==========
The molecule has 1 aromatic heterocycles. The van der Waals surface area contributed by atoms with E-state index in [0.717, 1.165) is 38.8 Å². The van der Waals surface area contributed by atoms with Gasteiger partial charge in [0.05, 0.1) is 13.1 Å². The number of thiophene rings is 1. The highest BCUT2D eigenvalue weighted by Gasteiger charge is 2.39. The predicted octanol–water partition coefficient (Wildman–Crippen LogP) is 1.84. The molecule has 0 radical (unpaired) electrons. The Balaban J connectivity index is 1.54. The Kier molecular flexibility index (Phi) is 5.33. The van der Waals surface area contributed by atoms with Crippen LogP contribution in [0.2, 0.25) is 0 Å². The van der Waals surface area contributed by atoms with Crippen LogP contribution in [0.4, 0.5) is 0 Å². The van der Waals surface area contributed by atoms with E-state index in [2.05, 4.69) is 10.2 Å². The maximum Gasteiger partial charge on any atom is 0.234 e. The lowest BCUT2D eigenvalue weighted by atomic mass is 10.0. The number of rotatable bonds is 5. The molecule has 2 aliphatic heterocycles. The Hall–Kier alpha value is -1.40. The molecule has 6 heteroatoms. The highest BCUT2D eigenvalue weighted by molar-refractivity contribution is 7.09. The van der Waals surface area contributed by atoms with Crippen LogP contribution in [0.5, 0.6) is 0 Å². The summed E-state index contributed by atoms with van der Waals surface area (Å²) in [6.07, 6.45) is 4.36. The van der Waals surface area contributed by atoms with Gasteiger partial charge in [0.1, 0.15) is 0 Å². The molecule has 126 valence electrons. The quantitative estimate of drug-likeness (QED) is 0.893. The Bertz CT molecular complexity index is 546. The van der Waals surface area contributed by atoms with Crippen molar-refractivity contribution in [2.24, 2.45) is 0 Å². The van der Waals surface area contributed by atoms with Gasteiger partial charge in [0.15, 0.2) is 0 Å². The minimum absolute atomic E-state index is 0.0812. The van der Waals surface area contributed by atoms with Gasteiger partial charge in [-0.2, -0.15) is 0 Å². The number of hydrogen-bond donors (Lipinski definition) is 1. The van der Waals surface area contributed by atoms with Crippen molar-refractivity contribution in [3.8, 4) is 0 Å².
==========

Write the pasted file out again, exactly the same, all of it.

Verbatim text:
The molecule has 1 aromatic heterocycles. The van der Waals surface area contributed by atoms with E-state index in [0.717, 1.165) is 38.8 Å². The van der Waals surface area contributed by atoms with Gasteiger partial charge in [0.05, 0.1) is 13.1 Å². The number of thiophene rings is 1. The highest BCUT2D eigenvalue weighted by Gasteiger charge is 2.39. The predicted octanol–water partition coefficient (Wildman–Crippen LogP) is 1.84. The molecule has 0 radical (unpaired) electrons. The Balaban J connectivity index is 1.54. The Kier molecular flexibility index (Phi) is 5.33. The van der Waals surface area contributed by atoms with Crippen LogP contribution in [0.2, 0.25) is 0 Å². The van der Waals surface area contributed by atoms with Crippen LogP contribution in [0.4, 0.5) is 0 Å². The van der Waals surface area contributed by atoms with E-state index in [2.05, 4.69) is 10.2 Å². The maximum Gasteiger partial charge on any atom is 0.234 e. The lowest BCUT2D eigenvalue weighted by atomic mass is 10.0. The number of rotatable bonds is 5. The molecule has 2 aliphatic heterocycles. The Hall–Kier alpha value is -1.40. The molecule has 6 heteroatoms. The highest BCUT2D eigenvalue weighted by molar-refractivity contribution is 7.09. The van der Waals surface area contributed by atoms with Crippen LogP contribution in [0.5, 0.6) is 0 Å². The summed E-state index contributed by atoms with van der Waals surface area (Å²) in [6.07, 6.45) is 4.36. The van der Waals surface area contributed by atoms with Gasteiger partial charge in [0.1, 0.15) is 0 Å². The molecule has 126 valence electrons. The quantitative estimate of drug-likeness (QED) is 0.893. The Bertz CT molecular complexity index is 546. The van der Waals surface area contributed by atoms with Crippen molar-refractivity contribution in [2.24, 2.45) is 0 Å². The van der Waals surface area contributed by atoms with Gasteiger partial charge in [0.15, 0.2) is 0 Å². The minimum absolute atomic E-state index is 0.0812. The van der Waals surface area contributed by atoms with Gasteiger partial charge in [-0.2, -0.15) is 0 Å². The number of hydrogen-bond donors (Lipinski definition) is 1. The van der Waals surface area contributed by atoms with Crippen molar-refractivity contribution in [3.8, 4) is 0 Å².